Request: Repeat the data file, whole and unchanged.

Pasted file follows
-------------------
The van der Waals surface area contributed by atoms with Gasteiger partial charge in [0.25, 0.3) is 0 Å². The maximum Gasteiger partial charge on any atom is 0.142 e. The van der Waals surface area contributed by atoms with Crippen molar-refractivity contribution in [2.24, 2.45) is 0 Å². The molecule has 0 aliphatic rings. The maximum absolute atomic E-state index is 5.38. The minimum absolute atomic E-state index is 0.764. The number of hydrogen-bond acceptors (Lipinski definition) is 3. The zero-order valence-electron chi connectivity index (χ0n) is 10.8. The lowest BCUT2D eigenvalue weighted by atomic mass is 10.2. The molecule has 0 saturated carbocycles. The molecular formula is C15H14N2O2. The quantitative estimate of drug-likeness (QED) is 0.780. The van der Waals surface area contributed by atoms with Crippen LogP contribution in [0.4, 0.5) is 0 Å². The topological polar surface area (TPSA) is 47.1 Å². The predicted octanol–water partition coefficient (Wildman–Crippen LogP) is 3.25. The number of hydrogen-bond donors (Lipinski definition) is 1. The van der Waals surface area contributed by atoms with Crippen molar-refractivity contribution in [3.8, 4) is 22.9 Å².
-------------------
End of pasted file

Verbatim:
The van der Waals surface area contributed by atoms with Gasteiger partial charge in [0.25, 0.3) is 0 Å². The maximum Gasteiger partial charge on any atom is 0.142 e. The van der Waals surface area contributed by atoms with Crippen molar-refractivity contribution in [2.24, 2.45) is 0 Å². The molecule has 0 aliphatic rings. The maximum absolute atomic E-state index is 5.38. The minimum absolute atomic E-state index is 0.764. The number of hydrogen-bond acceptors (Lipinski definition) is 3. The zero-order valence-electron chi connectivity index (χ0n) is 10.8. The lowest BCUT2D eigenvalue weighted by atomic mass is 10.2. The molecule has 0 saturated carbocycles. The molecular formula is C15H14N2O2. The quantitative estimate of drug-likeness (QED) is 0.780. The van der Waals surface area contributed by atoms with Crippen LogP contribution in [0.4, 0.5) is 0 Å². The topological polar surface area (TPSA) is 47.1 Å². The predicted octanol–water partition coefficient (Wildman–Crippen LogP) is 3.25. The number of hydrogen-bond donors (Lipinski definition) is 1. The van der Waals surface area contributed by atoms with Crippen molar-refractivity contribution in [3.8, 4) is 22.9 Å².